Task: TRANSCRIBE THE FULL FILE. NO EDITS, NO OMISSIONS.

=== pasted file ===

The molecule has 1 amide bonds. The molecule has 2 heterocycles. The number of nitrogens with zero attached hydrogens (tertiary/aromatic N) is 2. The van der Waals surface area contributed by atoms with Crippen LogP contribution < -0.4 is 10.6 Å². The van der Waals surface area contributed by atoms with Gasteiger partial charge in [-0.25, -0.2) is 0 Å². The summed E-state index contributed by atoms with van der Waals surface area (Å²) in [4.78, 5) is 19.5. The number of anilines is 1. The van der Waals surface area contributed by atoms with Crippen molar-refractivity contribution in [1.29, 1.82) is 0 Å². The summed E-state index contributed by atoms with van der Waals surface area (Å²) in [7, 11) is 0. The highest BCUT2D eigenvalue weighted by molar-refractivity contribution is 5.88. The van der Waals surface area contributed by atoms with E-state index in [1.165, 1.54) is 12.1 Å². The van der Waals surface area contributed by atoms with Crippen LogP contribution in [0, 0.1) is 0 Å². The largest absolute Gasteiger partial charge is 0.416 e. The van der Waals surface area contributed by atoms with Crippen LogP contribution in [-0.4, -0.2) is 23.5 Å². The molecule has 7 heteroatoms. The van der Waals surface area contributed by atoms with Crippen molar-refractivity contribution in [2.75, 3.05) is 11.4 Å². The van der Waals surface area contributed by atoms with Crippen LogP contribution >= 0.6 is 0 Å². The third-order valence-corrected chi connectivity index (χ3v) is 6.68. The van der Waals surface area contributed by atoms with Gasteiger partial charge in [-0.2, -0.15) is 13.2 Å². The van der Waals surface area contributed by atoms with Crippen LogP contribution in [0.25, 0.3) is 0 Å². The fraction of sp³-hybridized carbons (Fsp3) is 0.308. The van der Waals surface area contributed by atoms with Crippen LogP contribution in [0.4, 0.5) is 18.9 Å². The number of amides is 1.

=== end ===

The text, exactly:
The molecule has 1 amide bonds. The molecule has 2 heterocycles. The number of nitrogens with zero attached hydrogens (tertiary/aromatic N) is 2. The van der Waals surface area contributed by atoms with Crippen LogP contribution < -0.4 is 10.6 Å². The van der Waals surface area contributed by atoms with Gasteiger partial charge in [-0.25, -0.2) is 0 Å². The summed E-state index contributed by atoms with van der Waals surface area (Å²) in [4.78, 5) is 19.5. The number of anilines is 1. The van der Waals surface area contributed by atoms with Crippen molar-refractivity contribution in [1.29, 1.82) is 0 Å². The summed E-state index contributed by atoms with van der Waals surface area (Å²) in [7, 11) is 0. The highest BCUT2D eigenvalue weighted by molar-refractivity contribution is 5.88. The van der Waals surface area contributed by atoms with E-state index in [1.165, 1.54) is 12.1 Å². The van der Waals surface area contributed by atoms with Crippen LogP contribution in [0, 0.1) is 0 Å². The largest absolute Gasteiger partial charge is 0.416 e. The van der Waals surface area contributed by atoms with Crippen LogP contribution in [-0.4, -0.2) is 23.5 Å². The molecule has 7 heteroatoms. The van der Waals surface area contributed by atoms with Crippen molar-refractivity contribution in [2.75, 3.05) is 11.4 Å². The van der Waals surface area contributed by atoms with Crippen LogP contribution >= 0.6 is 0 Å². The third-order valence-corrected chi connectivity index (χ3v) is 6.68. The van der Waals surface area contributed by atoms with Gasteiger partial charge in [-0.2, -0.15) is 13.2 Å². The van der Waals surface area contributed by atoms with Crippen LogP contribution in [0.25, 0.3) is 0 Å². The fraction of sp³-hybridized carbons (Fsp3) is 0.308. The van der Waals surface area contributed by atoms with Crippen LogP contribution in [0.4, 0.5) is 18.9 Å². The number of amides is 1.